Whilst we would love to talk about the installation of a grand, ambitious new cycle infrastructure project on the streets of Cardiff, in the context of an apparent neglect of cycling by the council, sometimes it’s the little things that make a difference.
This week work started on repairing one of the worst stretches of “shared” infrastructure in Cardiff. The pock-marked path along Taff’s Mead Embankment has been crying out for some fresh asphalt for some time now, giving us cyclists a bone-shaking ride that often leads people to use the road instead (mind you, that isn’t much better).
However, the news that they were actually repairing this path generated quite a bit of excitement on social media. On balance, this probably isn’t a good thing. We have become so accustomed to the cycle infrastructure we have falling into disrepair; not being maintained or gritted in winter and hedges not being cut back that we take any kind of display of interest to be a big deal.
Unfortunately, it does raise the question of what would happen if dedicated infrastructure was installed in Cardiff. Would it be useable all year round? Would it be repaired in a timely fashion? Would we still end up using the roads after all? We don’t have a lot of infrastructure here in Cardiff, with much of what was installed under Enfys eroding away, only to be left with the two Sustrans routes –the Taff and Ely trails.
How would the council cope if there was an extensive, navigable network of dedicated infrastructure? Arguably, they should be prioritising investment in active travel infrastructure, especially where the Wellbeing of Future Generations is concerned, but we know this doesn’t happen.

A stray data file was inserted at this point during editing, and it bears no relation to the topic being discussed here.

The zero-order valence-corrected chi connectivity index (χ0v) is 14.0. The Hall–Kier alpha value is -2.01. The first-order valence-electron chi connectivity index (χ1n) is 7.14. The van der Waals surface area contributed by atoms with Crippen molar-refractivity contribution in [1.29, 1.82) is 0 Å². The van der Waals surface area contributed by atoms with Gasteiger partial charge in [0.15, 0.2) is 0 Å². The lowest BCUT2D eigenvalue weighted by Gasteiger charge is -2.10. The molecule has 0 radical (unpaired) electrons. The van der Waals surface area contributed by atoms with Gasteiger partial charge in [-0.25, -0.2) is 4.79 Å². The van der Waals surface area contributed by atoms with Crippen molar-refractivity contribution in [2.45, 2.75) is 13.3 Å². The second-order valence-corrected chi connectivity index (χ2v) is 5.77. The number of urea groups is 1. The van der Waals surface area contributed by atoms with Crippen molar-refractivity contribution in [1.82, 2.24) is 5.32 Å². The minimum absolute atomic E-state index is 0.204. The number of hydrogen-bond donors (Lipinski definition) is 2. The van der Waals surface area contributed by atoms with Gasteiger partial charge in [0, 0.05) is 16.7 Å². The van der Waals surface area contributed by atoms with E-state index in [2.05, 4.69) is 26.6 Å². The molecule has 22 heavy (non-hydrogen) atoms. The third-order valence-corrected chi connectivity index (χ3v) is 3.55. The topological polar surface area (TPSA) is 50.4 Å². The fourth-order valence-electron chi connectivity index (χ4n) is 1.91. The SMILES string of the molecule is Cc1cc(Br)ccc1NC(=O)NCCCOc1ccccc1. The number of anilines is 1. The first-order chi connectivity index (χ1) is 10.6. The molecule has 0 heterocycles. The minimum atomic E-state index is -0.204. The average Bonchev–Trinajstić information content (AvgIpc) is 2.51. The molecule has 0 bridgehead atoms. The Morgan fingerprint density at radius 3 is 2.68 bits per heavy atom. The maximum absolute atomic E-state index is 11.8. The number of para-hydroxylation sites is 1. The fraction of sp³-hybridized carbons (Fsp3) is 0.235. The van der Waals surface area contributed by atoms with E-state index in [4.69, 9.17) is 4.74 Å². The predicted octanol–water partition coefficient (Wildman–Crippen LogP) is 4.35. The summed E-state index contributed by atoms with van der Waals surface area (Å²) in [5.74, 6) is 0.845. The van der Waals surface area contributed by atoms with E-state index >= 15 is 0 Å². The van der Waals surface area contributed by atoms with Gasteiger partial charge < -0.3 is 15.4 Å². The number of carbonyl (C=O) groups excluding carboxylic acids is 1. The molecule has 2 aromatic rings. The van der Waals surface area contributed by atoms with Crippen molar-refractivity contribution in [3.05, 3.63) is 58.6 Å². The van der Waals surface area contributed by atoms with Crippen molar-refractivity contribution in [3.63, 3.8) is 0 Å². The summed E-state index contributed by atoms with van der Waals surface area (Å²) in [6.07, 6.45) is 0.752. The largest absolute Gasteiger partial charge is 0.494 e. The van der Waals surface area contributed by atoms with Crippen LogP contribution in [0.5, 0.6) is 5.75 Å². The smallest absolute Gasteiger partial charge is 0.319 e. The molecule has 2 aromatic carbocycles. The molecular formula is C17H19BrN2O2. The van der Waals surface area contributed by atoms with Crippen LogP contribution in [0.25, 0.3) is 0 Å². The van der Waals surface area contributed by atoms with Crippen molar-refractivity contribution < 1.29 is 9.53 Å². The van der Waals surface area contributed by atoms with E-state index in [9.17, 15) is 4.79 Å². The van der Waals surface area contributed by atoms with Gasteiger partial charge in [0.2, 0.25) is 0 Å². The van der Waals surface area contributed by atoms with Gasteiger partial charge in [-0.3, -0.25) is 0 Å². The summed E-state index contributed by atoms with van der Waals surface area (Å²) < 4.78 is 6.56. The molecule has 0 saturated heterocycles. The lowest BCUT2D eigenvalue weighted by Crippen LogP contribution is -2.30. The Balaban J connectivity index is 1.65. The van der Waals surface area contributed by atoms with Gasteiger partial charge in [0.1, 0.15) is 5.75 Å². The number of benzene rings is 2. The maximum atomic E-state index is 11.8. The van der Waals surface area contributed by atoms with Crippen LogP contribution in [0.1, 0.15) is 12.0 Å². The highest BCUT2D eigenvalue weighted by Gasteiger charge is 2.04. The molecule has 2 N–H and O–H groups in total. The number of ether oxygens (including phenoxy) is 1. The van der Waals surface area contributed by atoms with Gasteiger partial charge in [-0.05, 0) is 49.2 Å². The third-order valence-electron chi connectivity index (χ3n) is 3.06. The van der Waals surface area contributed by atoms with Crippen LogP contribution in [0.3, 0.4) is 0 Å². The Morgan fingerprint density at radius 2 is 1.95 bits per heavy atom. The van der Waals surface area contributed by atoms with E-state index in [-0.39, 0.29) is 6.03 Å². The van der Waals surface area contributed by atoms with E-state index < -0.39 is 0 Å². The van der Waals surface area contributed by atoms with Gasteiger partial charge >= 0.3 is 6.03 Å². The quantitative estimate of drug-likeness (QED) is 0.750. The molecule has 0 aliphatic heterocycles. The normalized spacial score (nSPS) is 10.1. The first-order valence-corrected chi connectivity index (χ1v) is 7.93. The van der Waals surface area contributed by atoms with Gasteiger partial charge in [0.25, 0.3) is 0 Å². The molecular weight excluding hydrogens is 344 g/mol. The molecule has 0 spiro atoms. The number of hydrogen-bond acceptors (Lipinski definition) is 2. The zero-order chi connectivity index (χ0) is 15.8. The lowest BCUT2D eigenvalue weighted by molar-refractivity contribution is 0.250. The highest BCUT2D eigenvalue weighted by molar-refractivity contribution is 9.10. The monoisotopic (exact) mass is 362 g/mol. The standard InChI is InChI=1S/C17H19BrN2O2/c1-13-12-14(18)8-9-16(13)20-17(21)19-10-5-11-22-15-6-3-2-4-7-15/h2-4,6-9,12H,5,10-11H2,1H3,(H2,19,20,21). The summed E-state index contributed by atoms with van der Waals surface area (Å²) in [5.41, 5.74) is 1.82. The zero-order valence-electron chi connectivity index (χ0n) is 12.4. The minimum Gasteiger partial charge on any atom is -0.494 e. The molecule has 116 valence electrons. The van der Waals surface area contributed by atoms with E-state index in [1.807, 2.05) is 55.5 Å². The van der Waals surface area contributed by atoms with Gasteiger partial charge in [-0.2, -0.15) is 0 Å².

The answer, as we will most likely find, is that they won’t, so they’re probably not going to install dedicated infrastructure that provides separation from traffic in the same way other cities are. It would create an additional maintenance burden, particularly in winter that they are unlikely to sign up to.
What they can do (and in some ways are doing) is make driving into the city centre more hostile than it already is, by constraining parking; increasing the cost of parking and increasing the number of bus lanes entering the city. Ultimately, motorists are likely to be aggravated into leaving their cars at home.
The big question is how effective that strategy is going to be. In some ways, congested traffic is easier to deal with because it is slower and you can filter through it (on the right, obviously). Quiet roads, on the other hand, are often places where people in cars put their foot down and where the risks to us can be higher.
The other big question is how motivated the council is going to be to do this. They are nursing a substantial budget deficit and motorists have proven to be a reliable income stream thanks to parking charges and their apparent inability to deal with bus lanes and yellow box junctions.
In the short-term, what do they replace that revenue with if not motorists? We know that long-term improvements to health will save money, but councils are probably not planning that far in advance, particularly when the savings aren’t guaranteed and are likely to be obfuscated by the complexity of NHS activity and budget changes.
A bit depressing, we know…
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